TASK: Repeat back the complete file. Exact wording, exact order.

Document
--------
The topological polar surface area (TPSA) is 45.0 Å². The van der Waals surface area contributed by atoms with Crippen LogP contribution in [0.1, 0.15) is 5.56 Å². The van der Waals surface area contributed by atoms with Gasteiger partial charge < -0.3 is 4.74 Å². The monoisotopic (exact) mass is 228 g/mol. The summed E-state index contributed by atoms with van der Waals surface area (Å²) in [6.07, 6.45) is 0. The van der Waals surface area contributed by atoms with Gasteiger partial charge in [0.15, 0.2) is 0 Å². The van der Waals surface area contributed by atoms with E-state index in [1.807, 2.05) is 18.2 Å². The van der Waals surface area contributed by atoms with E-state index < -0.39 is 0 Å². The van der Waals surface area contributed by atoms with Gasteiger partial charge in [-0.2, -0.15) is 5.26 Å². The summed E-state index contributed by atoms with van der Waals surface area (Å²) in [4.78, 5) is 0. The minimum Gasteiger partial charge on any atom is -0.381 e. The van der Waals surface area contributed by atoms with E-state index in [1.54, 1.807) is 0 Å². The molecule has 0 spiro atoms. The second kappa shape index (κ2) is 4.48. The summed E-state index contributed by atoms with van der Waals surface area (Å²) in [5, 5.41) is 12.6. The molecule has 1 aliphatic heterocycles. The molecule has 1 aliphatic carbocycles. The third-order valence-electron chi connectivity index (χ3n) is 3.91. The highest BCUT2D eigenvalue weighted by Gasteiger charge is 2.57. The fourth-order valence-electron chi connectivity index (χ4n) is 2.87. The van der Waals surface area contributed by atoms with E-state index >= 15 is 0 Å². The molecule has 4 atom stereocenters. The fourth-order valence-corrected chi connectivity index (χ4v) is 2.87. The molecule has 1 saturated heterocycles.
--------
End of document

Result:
The topological polar surface area (TPSA) is 45.0 Å². The van der Waals surface area contributed by atoms with Crippen LogP contribution in [0.1, 0.15) is 5.56 Å². The van der Waals surface area contributed by atoms with Gasteiger partial charge < -0.3 is 4.74 Å². The monoisotopic (exact) mass is 228 g/mol. The summed E-state index contributed by atoms with van der Waals surface area (Å²) in [6.07, 6.45) is 0. The van der Waals surface area contributed by atoms with Gasteiger partial charge in [0.15, 0.2) is 0 Å². The van der Waals surface area contributed by atoms with E-state index in [1.807, 2.05) is 18.2 Å². The van der Waals surface area contributed by atoms with E-state index < -0.39 is 0 Å². The van der Waals surface area contributed by atoms with Gasteiger partial charge in [-0.2, -0.15) is 5.26 Å². The summed E-state index contributed by atoms with van der Waals surface area (Å²) in [4.78, 5) is 0. The minimum Gasteiger partial charge on any atom is -0.381 e. The van der Waals surface area contributed by atoms with E-state index in [1.54, 1.807) is 0 Å². The molecule has 0 spiro atoms. The second kappa shape index (κ2) is 4.48. The summed E-state index contributed by atoms with van der Waals surface area (Å²) in [5, 5.41) is 12.6. The molecule has 1 aliphatic heterocycles. The molecule has 1 aliphatic carbocycles. The third-order valence-electron chi connectivity index (χ3n) is 3.91. The highest BCUT2D eigenvalue weighted by Gasteiger charge is 2.57. The fourth-order valence-electron chi connectivity index (χ4n) is 2.87. The van der Waals surface area contributed by atoms with E-state index >= 15 is 0 Å². The molecule has 4 atom stereocenters. The fourth-order valence-corrected chi connectivity index (χ4v) is 2.87. The molecule has 1 saturated heterocycles.